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Pat Cummins pleads to be able to carry on shining and swinging despite coronavirus threat

Earlier this month, the Australian Institute of Sport (AIS)’s protocols for the return to spot post coronavirus pandemic included ruling out the practice of using spit in a bid to reduce transmission. 

India TV Sports Desk India TV Sports Desk
New Delhi Published on: May 10, 2020 16:21 IST
File image of Pat Cummins
Image Source : GETTY IMAGE

File image of Pat Cummins

There has been a lot out the non-usage of saliva and sweat to shine the ball in the post-COVID-19 world in a bid to keep away the dangers of transmitting the novel virus. And while ICC is contemplating the idea of allowing ball-tampering, some are questioning the extent to which the allowance would be provided to the bowlers while many are against the idea of stopping the use of spit and sweat. Australian fast bowler Pat Cummins on Saturday joined the latter bandwagon, expressing that it would take away the essence from Test cricket allowing the batters to score more and more runs.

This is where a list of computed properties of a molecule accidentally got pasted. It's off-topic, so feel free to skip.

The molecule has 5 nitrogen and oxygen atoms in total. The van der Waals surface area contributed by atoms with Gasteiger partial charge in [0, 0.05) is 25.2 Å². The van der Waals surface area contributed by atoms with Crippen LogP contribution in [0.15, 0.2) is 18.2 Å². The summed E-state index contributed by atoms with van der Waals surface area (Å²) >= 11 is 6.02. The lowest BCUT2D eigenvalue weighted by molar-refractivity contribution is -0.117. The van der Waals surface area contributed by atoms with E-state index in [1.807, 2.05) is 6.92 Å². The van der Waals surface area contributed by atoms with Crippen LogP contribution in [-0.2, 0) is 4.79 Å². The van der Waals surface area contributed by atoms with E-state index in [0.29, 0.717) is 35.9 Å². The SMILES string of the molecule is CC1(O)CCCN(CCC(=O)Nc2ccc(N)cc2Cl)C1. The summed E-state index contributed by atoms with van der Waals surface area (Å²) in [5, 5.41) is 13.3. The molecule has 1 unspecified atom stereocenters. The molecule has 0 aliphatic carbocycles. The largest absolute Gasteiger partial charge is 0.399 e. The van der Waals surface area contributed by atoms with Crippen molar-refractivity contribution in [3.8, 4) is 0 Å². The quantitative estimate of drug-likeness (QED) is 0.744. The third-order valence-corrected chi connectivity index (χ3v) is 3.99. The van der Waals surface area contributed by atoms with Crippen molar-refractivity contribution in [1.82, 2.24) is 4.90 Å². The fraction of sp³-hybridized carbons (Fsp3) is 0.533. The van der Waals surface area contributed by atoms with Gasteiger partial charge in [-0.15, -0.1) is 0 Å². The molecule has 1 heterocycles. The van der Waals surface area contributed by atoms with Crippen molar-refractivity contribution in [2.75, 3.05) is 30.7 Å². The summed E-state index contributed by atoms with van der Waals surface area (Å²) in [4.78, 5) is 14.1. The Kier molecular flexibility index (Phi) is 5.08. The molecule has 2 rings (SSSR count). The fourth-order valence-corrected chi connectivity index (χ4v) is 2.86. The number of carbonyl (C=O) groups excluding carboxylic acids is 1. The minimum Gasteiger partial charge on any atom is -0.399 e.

“As a fast bowler, I think you’ve got to be able to shine the ball,” he said in an interview on the website of his Indian Premier League team, the Kolkata Knight Riders (kkr.in).

“Why everyone loves test cricket is because it has so much art to it. You have swing bowlers, spinners, you have all these different aspects that make test cricket what it is.

“I think if you can’t shine the ball, that takes away swing bowling, that takes away reverse swing bowling and I just don’t want to give batsmen another reason to score runs.”

Earlier this month, the Australian Institute of Sport (AIS)’s protocols for the return to spot post coronavirus pandemic included ruling out the practice of using spit in a bid to reduce transmission. 

Meanwhile, Cummins' teammate David Warner had opined on the debate saying that he finds the rule pointless given that the players are already in the risk of sharing the change room.

“You’re sharing change rooms and you’re sharing everything else, I don’t see why you have to change that,” Warner told ‘cricket.com.au’. “It’s been going around for hundreds of years now, I can’t recall anyone that’s got sick by doing that. If you’re going to contract a bug, I don’t think it’d necessarily be just from that.

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